By David Brown and Rob Stein
Washington Post Staff Writer
Friday, November 6, 2009
As the public clamors for the still-scarce H1N1 pandemic flu vaccine, a top federal health official on Thursday urged state and local health departments to be on the lookout for the possible diversion of the vaccine to people who don't yet qualify for it.
"Any vaccine distribution decisions that appear to direct vaccine to people outside the identified priority groups have the potential to undermine the credibility of the program," Thomas R. Frieden, head of the Centers for Disease Control and Prevention, wrote in an e-mail message.
The dispatch followed media reports that employees of Wall Street banks and other well-connected firms were jumping the line and getting pandemic flu shots, even as many of the 159 million people in the priority groups await their turn.
Wall Street firms said they had received limited doses of the vaccine, but added that they had provided them only to qualified employees, as have other corporations, universities and other large employers. Nonetheless, the reports about Wall Street firms, which have received billions in taxpayer dollars over the past year, appeared to drive a public frenzy. The New York City Health Department was besieged with complaints.
Health officials said there was no evidence that the vaccine had been given out to ineligible employees.
"Our system is designed to make the vaccine available to the priority groups established by CDC," said Thomas Farley, New York City's health commissioner.
About 150,000 "providers" -- everything from hospitals, clinics and doctors' offices to pharmacies and the medical departments of schools and corporations -- are qualified to get shipments of the H1N1 vaccine. The federal government owns the entire supply but is distributing it as directed by 63 state, city and territorial health departments.
Anne Schuchat, another CDC official, said she believes the rumors may have arisen in part because a few private companies are starting to get vaccine, even though many public agencies still don't have enough.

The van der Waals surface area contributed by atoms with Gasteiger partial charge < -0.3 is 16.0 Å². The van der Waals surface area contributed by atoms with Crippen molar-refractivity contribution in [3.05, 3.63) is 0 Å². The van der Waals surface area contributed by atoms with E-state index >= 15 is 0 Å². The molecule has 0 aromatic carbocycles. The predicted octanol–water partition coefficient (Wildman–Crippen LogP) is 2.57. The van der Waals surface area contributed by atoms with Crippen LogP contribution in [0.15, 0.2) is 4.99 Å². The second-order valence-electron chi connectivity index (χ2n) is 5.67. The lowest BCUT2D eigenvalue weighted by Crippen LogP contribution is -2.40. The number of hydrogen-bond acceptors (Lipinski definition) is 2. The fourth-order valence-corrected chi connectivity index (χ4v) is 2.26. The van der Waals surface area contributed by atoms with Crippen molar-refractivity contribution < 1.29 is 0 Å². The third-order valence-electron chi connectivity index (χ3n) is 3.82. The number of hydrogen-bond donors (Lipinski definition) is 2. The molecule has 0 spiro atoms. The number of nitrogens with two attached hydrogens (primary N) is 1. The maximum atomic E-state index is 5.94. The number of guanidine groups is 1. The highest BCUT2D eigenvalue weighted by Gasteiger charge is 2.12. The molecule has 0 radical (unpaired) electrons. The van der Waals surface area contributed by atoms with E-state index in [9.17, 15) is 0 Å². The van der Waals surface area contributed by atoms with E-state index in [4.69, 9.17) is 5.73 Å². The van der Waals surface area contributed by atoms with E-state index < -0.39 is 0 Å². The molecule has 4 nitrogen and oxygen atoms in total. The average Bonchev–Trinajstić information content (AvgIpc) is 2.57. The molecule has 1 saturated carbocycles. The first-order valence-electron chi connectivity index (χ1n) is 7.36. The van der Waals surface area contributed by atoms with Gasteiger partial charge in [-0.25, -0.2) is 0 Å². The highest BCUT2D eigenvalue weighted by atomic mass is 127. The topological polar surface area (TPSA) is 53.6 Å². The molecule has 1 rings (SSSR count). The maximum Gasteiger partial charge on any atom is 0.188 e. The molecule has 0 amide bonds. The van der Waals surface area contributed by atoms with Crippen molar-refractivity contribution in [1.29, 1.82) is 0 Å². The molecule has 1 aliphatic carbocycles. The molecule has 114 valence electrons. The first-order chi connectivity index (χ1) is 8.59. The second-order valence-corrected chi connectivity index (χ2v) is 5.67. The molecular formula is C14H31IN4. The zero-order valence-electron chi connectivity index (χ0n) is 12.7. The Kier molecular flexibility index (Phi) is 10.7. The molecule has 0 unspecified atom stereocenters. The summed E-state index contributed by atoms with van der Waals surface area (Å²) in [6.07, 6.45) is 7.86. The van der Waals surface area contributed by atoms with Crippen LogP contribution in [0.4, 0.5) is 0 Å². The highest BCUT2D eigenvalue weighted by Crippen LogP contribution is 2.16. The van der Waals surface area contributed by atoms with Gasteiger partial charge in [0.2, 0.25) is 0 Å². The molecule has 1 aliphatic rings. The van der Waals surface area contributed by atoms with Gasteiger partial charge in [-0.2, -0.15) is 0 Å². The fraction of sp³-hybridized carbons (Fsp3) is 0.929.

"It is important to separate the venue where the vaccine is being offered from who is getting it," she said. "Even when vaccine is shipped to an employer-based clinic, we expect it is being given to the target population."
She added that workplace medical departments are, in fact, good ways to reach pregnant women and adults with chronic illnesses such as asthma and diabetes -- two of the five groups now being targeted. Independent observers agreed.
"Whether it's an anthrax attack or a pandemic, the question is: How do you get to people?" said Paul Jarris of the Association of State and Territorial Health Officials.
"If an employer was able to step forward and identify they had a number of high-risk people, it would be legitimate to consider that employer as one dispensing center for the vaccine," he said. "Just because it's Goldman Sachs doesn't mean it's wrong."
Vaccine providers must assert in writing that they will follow the CDC's guidelines. However, there is no formal monitoring or enforcement by the federal government of the pledge.
New York City's health department has ordered 858,000 doses. Only 6 percent are for providers targeting adults, with company medical offices just a subset of that, a spokeswoman said.
A spokesman for the California Department of Public Health, Ken August, said his agency has "intentionally delayed supplying vaccine to occupational immunizers. None have received any that we're aware of."